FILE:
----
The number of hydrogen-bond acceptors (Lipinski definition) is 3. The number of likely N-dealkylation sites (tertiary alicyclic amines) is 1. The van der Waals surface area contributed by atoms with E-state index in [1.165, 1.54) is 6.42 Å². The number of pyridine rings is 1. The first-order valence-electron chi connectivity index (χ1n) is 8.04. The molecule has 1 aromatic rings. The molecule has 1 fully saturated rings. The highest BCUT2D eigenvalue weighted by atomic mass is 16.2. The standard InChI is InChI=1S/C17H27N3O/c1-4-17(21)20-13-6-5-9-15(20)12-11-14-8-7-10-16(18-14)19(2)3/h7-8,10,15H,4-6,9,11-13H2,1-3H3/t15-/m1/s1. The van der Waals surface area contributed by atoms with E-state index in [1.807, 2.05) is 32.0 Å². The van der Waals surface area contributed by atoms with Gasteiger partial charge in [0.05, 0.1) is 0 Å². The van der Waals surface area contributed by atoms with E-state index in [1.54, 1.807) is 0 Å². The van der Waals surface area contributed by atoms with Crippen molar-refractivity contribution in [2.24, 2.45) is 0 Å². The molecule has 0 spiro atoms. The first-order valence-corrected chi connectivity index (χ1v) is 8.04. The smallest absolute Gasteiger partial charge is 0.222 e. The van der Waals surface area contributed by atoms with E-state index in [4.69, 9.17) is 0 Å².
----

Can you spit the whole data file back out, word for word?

The number of hydrogen-bond acceptors (Lipinski definition) is 3. The number of likely N-dealkylation sites (tertiary alicyclic amines) is 1. The van der Waals surface area contributed by atoms with E-state index in [1.165, 1.54) is 6.42 Å². The number of pyridine rings is 1. The first-order valence-electron chi connectivity index (χ1n) is 8.04. The molecule has 1 aromatic rings. The molecule has 1 fully saturated rings. The highest BCUT2D eigenvalue weighted by atomic mass is 16.2. The standard InChI is InChI=1S/C17H27N3O/c1-4-17(21)20-13-6-5-9-15(20)12-11-14-8-7-10-16(18-14)19(2)3/h7-8,10,15H,4-6,9,11-13H2,1-3H3/t15-/m1/s1. The van der Waals surface area contributed by atoms with E-state index in [1.807, 2.05) is 32.0 Å². The van der Waals surface area contributed by atoms with Gasteiger partial charge in [0.05, 0.1) is 0 Å². The van der Waals surface area contributed by atoms with E-state index in [1.54, 1.807) is 0 Å². The van der Waals surface area contributed by atoms with Crippen molar-refractivity contribution in [2.24, 2.45) is 0 Å². The molecule has 0 spiro atoms. The first-order valence-corrected chi connectivity index (χ1v) is 8.04. The smallest absolute Gasteiger partial charge is 0.222 e. The van der Waals surface area contributed by atoms with E-state index in [4.69, 9.17) is 0 Å².